Hmm - whoops! I used "bella donna" in my last post when I meant "prima donna", of course. My mistake.
***WARNING: The following is long. My apologies.***
Stakes? Let's see ... well, what if the play is about vampires (sorry!)
Or more seriously ... at stake could be a lucrative contract to perform with the Met (i.e. the Metropolitan Orchestra of New York) for a season. The contract then extends for a year, two years etc. if the soloist is any good. Big names like Enrico Caruso, Dame Nellie Melba, Dame Elisabeth Schwarzkopf etc. all did this. Obviously there are more singers than there are roles, so competition is very fierce.
Luckily (or unluckily?) for me, I'm a chorister, not a soloist. There are major differences, among them blend (blending the voices together to sound as one), breath (where and how to take a breath without ruining the sound), intonation (getting the various choristers to sound good together), etc. Soloists don't have to worry about blend, but have to pay lots of attention to breath, intonation, and focus. Soloists can also use more vibrato (to add expression) than the average chorister; some soloists can get away with it, and some pieces even demand it, but if one chorister out of 100 sings vibrato and the others don't, then it just sounds silly.
The problem with soloists singing vibrato happens when they do it gratuitously, which we've seen in recent years on TV shows like "Australia's Got Talent" and the like. (Most of these people, sad to say, have no talent at all. They just sing loudly, off-key, and with far too much vibrato - and the audience just laps it up, because "they're so brave!" etc. I guess you can never go wrong with appealing to the lowest common denominator).
So how to turn all this into a story? Hmm. Here's a scenario:
A soloist for the MSO is retiring soon, and the MSO advertises (on their own website) to find a replacement. Two people see it and decide to apply: one is a long-term soloist with a classical company like the RMP (Royal Melbourne Philharmonic), and the other is a recent winner of "Australia's Got Talent".
She already has a lucrative contract with AGT, but now she wants one with the MSO.
Why? Because in her opinion, with her media fame and experience at singing rock music, she will be a shoe-in to become a world-famous classical soloist.
Prestige! More money! Etc.
She is received politely, but rejected, and told to go and study music for a few years. (A line for the music director: "Yes - perhaps - if she studies for a few years, she will be a very bad singer".
No snobbery here: most people's voices are either suited to classical music or rock music. There's very little cross-over. I've done both, as part of the RMP, and it's very difficult to do both well).
So, what next? At stake is this lady's opinion of herself, as well as (another) lucrative contract. Does she accept that her voice is unsuited to classical singing, resolves to work hard, etc. etc.? Or does she resolve to - deep breath time here - TAKE REVENGE on the STUPID IDIOTS who COULDN'T SEE HER TALENT??? (Insert a few mwa-ha-has, lightning and thunder, etc.)
Of course she'll do the latter. How? By taking to social media and besmirching the name of the MSO, the name of the pianist who accompanied her, the names of the conductor and musical director, etc. She'll show them all! Moo-ha-ha-ha!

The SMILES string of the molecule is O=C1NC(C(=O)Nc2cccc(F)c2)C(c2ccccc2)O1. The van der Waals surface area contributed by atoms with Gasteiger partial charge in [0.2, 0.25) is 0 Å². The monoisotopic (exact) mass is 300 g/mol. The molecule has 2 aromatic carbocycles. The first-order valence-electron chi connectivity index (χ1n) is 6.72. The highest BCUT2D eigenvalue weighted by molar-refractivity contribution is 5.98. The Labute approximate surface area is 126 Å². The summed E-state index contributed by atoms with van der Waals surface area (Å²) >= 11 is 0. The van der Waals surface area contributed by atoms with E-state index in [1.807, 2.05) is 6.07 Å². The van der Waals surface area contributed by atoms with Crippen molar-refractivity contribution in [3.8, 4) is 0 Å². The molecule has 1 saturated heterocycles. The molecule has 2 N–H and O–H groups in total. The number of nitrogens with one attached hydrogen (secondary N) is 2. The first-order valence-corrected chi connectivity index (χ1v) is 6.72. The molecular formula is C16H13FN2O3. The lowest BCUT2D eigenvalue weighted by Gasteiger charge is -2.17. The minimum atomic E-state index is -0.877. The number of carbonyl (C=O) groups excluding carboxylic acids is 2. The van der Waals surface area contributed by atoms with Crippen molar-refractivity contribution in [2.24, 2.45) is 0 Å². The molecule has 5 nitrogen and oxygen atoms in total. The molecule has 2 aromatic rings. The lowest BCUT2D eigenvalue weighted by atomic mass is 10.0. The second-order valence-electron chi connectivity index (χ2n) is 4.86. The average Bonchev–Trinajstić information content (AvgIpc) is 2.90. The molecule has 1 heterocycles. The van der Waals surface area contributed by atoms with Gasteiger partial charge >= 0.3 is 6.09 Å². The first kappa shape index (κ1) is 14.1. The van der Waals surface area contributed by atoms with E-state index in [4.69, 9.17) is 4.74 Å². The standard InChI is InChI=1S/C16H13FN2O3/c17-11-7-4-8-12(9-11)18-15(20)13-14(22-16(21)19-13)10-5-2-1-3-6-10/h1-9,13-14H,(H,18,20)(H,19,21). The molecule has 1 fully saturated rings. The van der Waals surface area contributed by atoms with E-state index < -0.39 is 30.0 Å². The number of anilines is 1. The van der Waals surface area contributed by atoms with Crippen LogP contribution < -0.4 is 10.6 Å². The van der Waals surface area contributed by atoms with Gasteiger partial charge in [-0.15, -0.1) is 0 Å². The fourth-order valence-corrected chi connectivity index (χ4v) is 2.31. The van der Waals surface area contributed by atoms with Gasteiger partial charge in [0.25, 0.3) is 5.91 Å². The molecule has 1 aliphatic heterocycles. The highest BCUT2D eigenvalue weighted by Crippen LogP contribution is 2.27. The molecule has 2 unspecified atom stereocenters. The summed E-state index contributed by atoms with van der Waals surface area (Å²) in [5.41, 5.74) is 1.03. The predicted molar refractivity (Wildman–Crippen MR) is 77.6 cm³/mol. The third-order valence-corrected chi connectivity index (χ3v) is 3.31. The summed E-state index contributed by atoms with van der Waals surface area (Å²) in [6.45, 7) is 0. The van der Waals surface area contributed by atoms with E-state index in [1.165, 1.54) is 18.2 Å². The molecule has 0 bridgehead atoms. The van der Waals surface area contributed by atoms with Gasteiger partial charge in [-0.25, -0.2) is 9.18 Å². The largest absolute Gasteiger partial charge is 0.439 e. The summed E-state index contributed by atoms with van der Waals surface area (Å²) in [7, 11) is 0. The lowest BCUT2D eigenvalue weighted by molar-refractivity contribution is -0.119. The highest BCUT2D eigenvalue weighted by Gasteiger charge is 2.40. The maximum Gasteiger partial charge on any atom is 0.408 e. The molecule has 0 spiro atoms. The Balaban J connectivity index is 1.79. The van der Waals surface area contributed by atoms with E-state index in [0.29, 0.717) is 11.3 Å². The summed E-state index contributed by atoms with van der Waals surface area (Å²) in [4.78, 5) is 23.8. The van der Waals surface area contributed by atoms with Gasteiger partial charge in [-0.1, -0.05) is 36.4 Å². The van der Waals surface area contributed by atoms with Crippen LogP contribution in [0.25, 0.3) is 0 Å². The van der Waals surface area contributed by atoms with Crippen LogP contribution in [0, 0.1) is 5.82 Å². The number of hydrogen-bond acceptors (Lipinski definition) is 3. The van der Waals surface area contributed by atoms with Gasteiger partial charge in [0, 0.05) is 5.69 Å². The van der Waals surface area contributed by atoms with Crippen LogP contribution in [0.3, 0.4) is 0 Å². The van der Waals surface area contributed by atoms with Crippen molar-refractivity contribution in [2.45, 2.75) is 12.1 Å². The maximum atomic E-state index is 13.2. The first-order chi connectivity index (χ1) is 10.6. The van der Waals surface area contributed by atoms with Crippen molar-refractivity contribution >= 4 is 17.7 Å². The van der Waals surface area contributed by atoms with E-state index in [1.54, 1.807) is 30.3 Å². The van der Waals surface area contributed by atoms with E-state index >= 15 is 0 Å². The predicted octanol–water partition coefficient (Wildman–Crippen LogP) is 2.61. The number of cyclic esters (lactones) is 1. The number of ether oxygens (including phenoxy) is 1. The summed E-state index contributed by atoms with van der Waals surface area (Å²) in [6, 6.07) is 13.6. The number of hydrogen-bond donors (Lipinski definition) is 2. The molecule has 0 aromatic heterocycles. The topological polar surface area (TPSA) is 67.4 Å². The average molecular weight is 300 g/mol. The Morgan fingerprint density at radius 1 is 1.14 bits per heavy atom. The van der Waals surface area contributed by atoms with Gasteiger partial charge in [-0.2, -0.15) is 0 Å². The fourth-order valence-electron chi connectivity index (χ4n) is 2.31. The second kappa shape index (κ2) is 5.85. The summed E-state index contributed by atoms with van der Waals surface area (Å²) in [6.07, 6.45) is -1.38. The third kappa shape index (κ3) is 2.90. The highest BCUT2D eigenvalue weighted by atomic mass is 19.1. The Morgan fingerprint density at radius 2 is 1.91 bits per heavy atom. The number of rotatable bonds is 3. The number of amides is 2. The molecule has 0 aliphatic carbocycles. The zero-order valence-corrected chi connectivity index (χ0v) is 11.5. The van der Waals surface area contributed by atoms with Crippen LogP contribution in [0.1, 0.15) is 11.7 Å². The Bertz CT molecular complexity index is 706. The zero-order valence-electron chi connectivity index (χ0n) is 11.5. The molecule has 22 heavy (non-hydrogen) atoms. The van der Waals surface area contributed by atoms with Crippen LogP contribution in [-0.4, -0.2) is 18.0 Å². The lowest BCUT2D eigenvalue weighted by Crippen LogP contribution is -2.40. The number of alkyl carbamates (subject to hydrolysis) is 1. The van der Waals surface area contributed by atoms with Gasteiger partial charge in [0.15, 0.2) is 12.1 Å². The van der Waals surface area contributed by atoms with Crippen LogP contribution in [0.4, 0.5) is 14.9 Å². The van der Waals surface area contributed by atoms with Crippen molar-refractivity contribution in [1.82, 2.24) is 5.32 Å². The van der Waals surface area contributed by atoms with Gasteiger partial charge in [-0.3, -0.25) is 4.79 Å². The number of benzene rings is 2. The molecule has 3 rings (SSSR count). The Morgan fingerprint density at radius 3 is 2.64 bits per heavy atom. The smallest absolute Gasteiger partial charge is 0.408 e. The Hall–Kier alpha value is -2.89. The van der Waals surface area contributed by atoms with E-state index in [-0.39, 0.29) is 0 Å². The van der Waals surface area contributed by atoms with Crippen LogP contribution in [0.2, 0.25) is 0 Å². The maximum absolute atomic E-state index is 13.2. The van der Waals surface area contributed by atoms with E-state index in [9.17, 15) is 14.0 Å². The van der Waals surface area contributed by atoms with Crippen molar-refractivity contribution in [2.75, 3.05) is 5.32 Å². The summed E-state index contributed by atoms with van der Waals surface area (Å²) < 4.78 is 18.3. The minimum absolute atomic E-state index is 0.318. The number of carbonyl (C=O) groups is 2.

For a few days, all goes amazingly well. Her followers on Facebook, Twitter, Reddit, Instagram etc. are on her side. Not surprisingly, though, she's burned her bridges with the classical music community. What do they do? Engaging her on social media is unhelpful, to say the least. Releasing a press statement likewise, because it's liable to be misinterpreted. One Committee member (the newbie, perhaps?) suggests: "Why not invite a journalist who wishes to interview us, and set the record straight? I'm sure that when people of goodwill get 'round a table..." and so on.
The other committee members exchange glances, stop themselves from rolling their eyes, and explain to the naive newbie the facts of life. You can't trust journalists. Interviews, like press statements, are a double-edged sword. It all depends on the interviewer is: he absolutely must be impartial. Not "impartial" as in between the fireman and the fire, obviously, but impartial as in being able to see their point of view.
"I see," Newbie says, "So when you say impartial, you mean partial."
Long story short, the Committee decides - in the interests of resolving this manufactured dispute - to invite Miss Big-Head back for an audition, and also to invite in the press. When they see that she can't actually sing, surely ... etc.
Newbie: "But what if she can sing?"
Conductor: "Nonsense. If she could sing, she wouldn't create all this fuss and bother."
Newbie: "Then may I suggest one further improvement?"
Conductor: "Certainly, as long as it is sensible."
Newbie: "Very well. Why not broadcast her audition, live, on YouTube - and advertise it beforehand on Facebook, Twitter, Reddit, Instagram etc.? Something like: to all her followers - a special event! See your beloved star sing! And so on."
Conductor: "Newbie, that is a--" *hesitates for a second* "--stroke of genius."
Newbie: "Could it be arranged?"
Conductor: "It will be expensive. But perhaps we can arrange for someone else to foot the bill."
The plan works. The newspapers, anticipating either a great triumph or a lamentable disaster, divide the bill between them. Miss Big-Head botches her audition completely and flounces out, vowing never to try it again. Miss Big-Head's online followers ditch her, after seeing how immature she is. The classical singer receives the contract. And everyone is happy!
How does that sound?